When you leave a city, you never know what about it you'll miss the most. In my experience, homesick culinary longings are never attached to meals in upscale restaurants. More often, it's the cheap food you eat regularly and never think much about that ends up tugging at your heartstrings the hardest. 

That's certainly true of my relationship with the food of New York. I lived in New York City and Westchester County on and off for years, from high school through my mid-20s. And as much as I loved access to some of the world's best restaurants, what I crave most often is a turkey sandwich from a New York bodega. For some reason, whatever alchemy is achieved between bread and mayo and cold cuts on every block of the Tri-State area cannot be replicated anywhere else. Or if it can, it's very, very rare.

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BAM Fest - 18TH ST ARTS CENTER
  • 18th St Arts Center
  • BAM Fest
This Sunday, Oct. 26, from 1-5 p.m. is the 5th annual Santa Monica BAM Fest for beer, art and music. The festival is a celebration and benefit for the 18th Street Arts Center, a non-profit organization that has spent the last 25 years offering artist Residency Programs and engaging the public through events and exhibitions.

Your beer fest standards will all be present — food trucks, live music, unlimited tasting pours — but attendees can also enjoy wine, spirits and home brewed soda from the Maltose Falcons while contemplating performance art and video installations.

If you're just there for the beer, 40 breweries will be pouring, including a sizable percentage of established L.A. County breweries: Angel City, Beachwood BBQ, Dude’s, Eagle Rock, El Segundo, Golden Road, Kinetic, Ladyface, Phantom Carriage, Smog City, Strand and Wolf Creek, along with relative newcomers King Harbor, Phantom Carriage, Santa Monica Brew Works and Three Weavers.

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The Soda Fountain - AMAZON
  • Amazon
  • The Soda Fountain
The Soda Fountain: Floats, Sundaes, Egg Creams and More, by siblings Gia Giasullo and Peter Freeman, co-owners of Brooklyn Farmacy, celebrates the history of the thoroughly American tradition of the pharmacy-based treats counter. Released May 6 by Ten Speed Press, this book defies immediate categorization. Recipes, anecdotes, ephemera and fact all find their way into The Soda Fountain.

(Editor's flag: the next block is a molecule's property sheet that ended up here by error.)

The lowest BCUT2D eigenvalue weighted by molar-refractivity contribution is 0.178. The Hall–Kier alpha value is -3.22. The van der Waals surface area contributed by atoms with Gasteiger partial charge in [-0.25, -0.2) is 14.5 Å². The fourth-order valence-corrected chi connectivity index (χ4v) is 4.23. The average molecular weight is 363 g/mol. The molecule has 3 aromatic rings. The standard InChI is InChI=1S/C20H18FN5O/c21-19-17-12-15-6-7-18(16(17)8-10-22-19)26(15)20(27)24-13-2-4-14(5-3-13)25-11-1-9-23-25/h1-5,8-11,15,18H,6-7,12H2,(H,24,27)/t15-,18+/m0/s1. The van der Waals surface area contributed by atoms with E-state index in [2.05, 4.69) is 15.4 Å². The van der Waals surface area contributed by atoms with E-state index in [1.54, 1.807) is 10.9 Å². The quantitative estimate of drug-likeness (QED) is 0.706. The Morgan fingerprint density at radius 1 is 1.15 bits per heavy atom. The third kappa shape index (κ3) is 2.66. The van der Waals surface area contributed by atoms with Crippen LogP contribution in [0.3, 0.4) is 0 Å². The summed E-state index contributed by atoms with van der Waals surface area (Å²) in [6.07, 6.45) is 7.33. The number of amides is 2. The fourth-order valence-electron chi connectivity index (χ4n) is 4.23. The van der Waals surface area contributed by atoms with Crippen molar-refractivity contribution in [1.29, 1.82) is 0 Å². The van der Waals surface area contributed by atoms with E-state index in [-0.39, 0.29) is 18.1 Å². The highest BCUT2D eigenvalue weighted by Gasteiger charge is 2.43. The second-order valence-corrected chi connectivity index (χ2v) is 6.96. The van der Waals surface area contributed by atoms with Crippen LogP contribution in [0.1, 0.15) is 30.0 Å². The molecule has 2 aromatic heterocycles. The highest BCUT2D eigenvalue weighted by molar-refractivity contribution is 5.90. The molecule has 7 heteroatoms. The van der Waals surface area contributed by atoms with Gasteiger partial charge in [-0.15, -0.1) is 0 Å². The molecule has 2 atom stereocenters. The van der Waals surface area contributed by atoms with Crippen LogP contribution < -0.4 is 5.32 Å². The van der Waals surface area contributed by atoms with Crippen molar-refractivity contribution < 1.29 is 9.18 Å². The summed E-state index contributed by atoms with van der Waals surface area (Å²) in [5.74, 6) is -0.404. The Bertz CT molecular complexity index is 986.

As Giasullo and Freeman tell it, “A century ago, soda fountains on almost every Main Street in America served as the heart of the community, where folks shared sundaes, sodas, ice cream floats, and the news of the day.” Doesn’t that sound tremendous?

With an eye toward taking back some of that lost tradition, the brother and sister opened Brooklyn Farmacy & Soda Fountain in 2010. “We didn’t invent the soda fountain; we just welcomed it into the twenty-fist century with love and reverence.”

Brooklyn Farmacy & Soda opened in a space that had been a neighborhood pharmacy for over fifty years before closing in 1969 — Longo’s Pharmacy. The Soda Fountain includes plenty of backstory about this and all the other pharmacies that populated the country.

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The Reuben at Wexler's Deli - PHOTO BY ANNE FISHBEIN
  • Photo by Anne Fishbein
  • The Reuben at Wexler's Deli

In recent weeks, I've developed a routine. Right after the crush of the morning rush hour dies down, I drive downtown and make my way to Wexler's Deli in Grand Central Market for a bagel with lox, cream cheese, some slivery ribbons of thinly cut red onion and a few slices of ripe, red tomato. Then I park myself and my bagel at G&B Coffee, the bar facing out onto Hill Street. On one side, the glittering downtown buildings rise skyward and cars rush by; on the other, the colorful vintage neon signs and bustle of the market express Los Angeles' weird, old, new, peculiar and particular personality.

Sometimes it can feel difficult in L.A. to combine the physicality of the city with an incredible eating experience the way you might in, say, Rome or Manhattan: a magnificent pasta dish in an ancient square, or a midnight slice of pizza, grabbed from a window with the city streets thrumming all around you. But a Wexler's lox bagel at the counter of G&B with a very good macchiato and the sights and sounds of Grand Central Market is just such a moment, one where Los Angeles and its flavors meld into something amazing.

The surroundings create that magic, in part, but it's also the bagel or, more specifically, the lox that drapes across it. Slick, supple and delicate, the cured salmon tastes like a rushing mountain river in the same way an ultra-fresh oyster tastes like the soul of the ocean. There's something in the flavor and texture that's wildly ethereal, a delicacy made all the more precious because of its affordability: At $8, you could indulge in this breakfast regularly without fear of going broke.

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FLICKR/SH4RP_I
Sugary soda speeds up the aging process as much as smoking, according to a new study by UC San Francisco. Holy Sprite!

The study, published Oct. 16 in the American Journal of Public Health, analyzed data from a survey of over 5,300 healthy Americans done 14 years ago. 

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Monday, October 20, 2014

Plan Check downtown interior - DYLAN + JENI/COURTESY PLAN CHECK
  • Dylan + Jeni/Courtesy Plan Check
  • Plan Check downtown interior
Plan Check, the gastropub from restaurateur Terry Heller and chef Ernesto Uchimura, is opening a third location today near downtown. The restaurant has enjoyed great popularity at its Fairfax and Little Osaka locations. 

The newest outpost is located on Wilshire in Westlake, the neighborhood between downtown and Koreatown. There's been a push recently to call this a part of downtown and name it the City West district. Like the other locations, the focus will be on fancified comfort food, along with a craft beer and whiskey-heavy cocktail program.